Value*   (Price to Book Value) High* 0.24 7.0 0.42 332
Low* -0.07 7.8 -0.11  
Combined Quality & Value High 0.35 5.7 0.75 572
Low -0.25 7.9 -0.39  
Momentum   (11-Month Returns) High 0.38 7.8 0.58 597
Low -0.11 11.4 -0.11  
Quality, Value & Momentum High 0.44 5.7 0.93 955
Low -0.29 10.1 -0.34  
Performance of 150-stock large-cap portfolios with stocks selected from among the 500 largest non-financial firms. Portfolios tested from July 1963 to December 2011.
*High value strategies have low price to book values.
**Information ratio is a measure of the risk-adjusted return of a portfolio. The higher the information ratio, the higher the return of the portfolio given the amount of risk taken, and the better the strategy.
Source: “The Quality Dimension of Value Investing,” by Robert Novy-Marx.

Quality Growth

Novy-Marx called stocks with high gross profits to assets “quality” growth stocks. Even though these stocks trade with high price-to-book-value ratios, they have strong future performance. Portfolios of quality growth stocks hold very different stocks than portfolios using pure value strategies, so they offer the potential for a value investor to diversify their holdings yet maintain the potential for a high return on a total and risk-adjusted basis.

We used Stock Investor Pro, AAII’s stock screening and analysis program, to build a number of portfolios that represent the types of stocks described by Novy-Marx. We focused on large-cap stocks and first specified that a stock be a member of the S&P 500 index. We then excluded financial firms as well as foreign stocks marked as ADRs (American depositary receipts—that is, foreign stocks traded on American exchanges). We also screened out firms with negative equity (book value). We were left with a universe of 409 non-financial large-cap stocks. We created a custom field for gross profit to assets that divided gross profit over the trailing 12 months by total assets at the end of the last fiscal quarter. We wanted to create scores that combined the ranks of multiple strategies, so we exported the data of our large-cap universe into Excel and used the program’s Rank function and sorting features to create tables of passing companies. The top panel of Table 2 lists the 15 stocks with the highest gross profits to assets. We thought it might be interesting to also display the top-line profit margin (gross margin, or gross profits dividend by revenue) and bottom-line net margin (net margin, or net income divided by revenue). We were surprised to see so many retail stocks at the top of the quality growth list. The high asset turnover of these stocks must have helped to propel them to the top of the list. Most of these stocks had high price-to-book-value ratios and low 52-week price performance.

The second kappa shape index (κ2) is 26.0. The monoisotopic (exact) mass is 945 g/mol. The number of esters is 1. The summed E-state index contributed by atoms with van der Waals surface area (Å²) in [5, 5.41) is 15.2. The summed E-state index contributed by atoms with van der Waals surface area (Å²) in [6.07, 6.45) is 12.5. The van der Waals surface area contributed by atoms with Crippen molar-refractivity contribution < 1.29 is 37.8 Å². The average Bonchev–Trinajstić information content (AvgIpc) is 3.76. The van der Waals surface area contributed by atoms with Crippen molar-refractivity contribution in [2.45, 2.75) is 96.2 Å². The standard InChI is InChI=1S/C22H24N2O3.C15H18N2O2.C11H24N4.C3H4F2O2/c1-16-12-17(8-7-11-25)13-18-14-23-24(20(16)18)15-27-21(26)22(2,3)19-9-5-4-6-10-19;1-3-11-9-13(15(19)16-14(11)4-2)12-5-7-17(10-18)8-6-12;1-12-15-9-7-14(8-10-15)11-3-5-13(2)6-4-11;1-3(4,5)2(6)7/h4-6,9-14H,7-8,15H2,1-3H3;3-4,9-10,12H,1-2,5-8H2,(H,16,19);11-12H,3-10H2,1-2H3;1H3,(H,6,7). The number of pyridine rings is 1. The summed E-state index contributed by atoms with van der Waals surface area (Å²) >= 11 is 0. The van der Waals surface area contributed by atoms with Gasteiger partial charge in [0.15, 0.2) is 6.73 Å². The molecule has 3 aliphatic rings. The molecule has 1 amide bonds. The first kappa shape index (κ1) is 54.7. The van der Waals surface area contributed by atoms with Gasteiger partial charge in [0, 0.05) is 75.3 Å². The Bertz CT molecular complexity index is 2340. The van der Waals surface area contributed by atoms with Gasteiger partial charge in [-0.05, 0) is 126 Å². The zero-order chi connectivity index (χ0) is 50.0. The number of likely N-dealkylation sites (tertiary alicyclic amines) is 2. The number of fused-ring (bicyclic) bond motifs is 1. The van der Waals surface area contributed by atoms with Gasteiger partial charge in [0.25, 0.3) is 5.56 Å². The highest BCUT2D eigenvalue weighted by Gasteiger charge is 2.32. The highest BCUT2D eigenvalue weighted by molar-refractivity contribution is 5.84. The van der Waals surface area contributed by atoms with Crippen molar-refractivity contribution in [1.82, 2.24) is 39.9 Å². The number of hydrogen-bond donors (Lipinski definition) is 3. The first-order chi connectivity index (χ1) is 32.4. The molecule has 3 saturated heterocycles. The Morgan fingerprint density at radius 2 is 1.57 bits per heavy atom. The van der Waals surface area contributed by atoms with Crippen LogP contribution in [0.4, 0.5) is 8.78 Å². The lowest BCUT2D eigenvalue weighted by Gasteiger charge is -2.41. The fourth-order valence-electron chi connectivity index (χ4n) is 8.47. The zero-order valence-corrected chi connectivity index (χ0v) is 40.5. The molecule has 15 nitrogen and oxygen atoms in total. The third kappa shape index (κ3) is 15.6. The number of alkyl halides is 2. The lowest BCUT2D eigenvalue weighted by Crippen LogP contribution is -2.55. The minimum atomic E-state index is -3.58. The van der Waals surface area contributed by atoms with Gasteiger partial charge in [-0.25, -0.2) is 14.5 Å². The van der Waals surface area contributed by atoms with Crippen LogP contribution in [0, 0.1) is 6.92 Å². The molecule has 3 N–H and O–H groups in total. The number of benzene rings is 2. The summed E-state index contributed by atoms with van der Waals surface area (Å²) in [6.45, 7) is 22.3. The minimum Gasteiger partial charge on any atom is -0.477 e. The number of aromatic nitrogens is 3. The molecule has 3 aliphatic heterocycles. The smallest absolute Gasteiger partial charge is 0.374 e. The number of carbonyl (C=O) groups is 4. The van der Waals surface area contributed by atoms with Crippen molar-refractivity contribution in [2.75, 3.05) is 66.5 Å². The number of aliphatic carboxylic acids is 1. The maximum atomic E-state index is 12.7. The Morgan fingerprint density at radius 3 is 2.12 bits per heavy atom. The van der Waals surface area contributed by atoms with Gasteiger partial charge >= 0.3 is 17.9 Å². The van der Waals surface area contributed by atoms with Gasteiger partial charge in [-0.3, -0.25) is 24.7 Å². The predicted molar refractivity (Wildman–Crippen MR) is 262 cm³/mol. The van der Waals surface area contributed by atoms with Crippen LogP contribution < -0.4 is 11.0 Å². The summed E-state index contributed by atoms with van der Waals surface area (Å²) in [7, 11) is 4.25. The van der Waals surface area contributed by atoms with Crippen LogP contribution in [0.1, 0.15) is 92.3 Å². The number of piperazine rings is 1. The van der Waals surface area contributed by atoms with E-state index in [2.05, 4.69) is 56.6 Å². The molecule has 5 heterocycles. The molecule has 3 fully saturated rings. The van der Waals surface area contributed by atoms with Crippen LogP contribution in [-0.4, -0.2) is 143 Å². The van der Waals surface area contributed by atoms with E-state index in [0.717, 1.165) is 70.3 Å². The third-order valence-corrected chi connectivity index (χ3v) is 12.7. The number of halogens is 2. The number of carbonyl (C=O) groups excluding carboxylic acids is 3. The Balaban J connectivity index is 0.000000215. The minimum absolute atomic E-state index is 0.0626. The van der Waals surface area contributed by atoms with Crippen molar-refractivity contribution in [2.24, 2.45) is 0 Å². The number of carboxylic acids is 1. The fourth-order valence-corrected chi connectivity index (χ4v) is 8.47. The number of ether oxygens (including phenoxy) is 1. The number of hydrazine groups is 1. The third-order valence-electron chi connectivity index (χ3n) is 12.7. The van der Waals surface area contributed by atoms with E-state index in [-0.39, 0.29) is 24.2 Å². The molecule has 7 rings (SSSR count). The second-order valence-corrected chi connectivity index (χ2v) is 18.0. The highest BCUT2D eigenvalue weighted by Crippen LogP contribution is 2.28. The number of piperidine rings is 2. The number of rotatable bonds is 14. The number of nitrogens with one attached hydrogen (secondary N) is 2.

High Value

Prominent academic studies point to the price-to-book-value ratio as the best value predictor of stock price performance. Novy-Marx created 150-stock portfolios consisting of the high value (low price to book value) and low value (high price to book value) groups in the universe of 500 non-financial large-cap stocks. The portfolio with low price-to-book-value stocks (high value) had a monthly excess return of 0.24%. This was higher than the 0.21% return for the high-quality portfolio, but the volatility was also higher, resulting in a lower risk-adjusted performance figure of 0.42%. The portfolio with low price-to-book-value ratios easily outperformed the high price-to-book-value (low value) portfolio, which had a monthly excess return of –0.07%.

We followed Novy-Marx’s example, and the middle panel of Table 2 highlights the 15 non-financial S&P 500 stocks with the lowest price to book values. These stocks are much different than the quality growth stocks in the top panel of the table. This group has a high concentration of industrial and natural resource stocks. These stocks tend to have low gross profits to assets and their 52-week price performance is generally weak.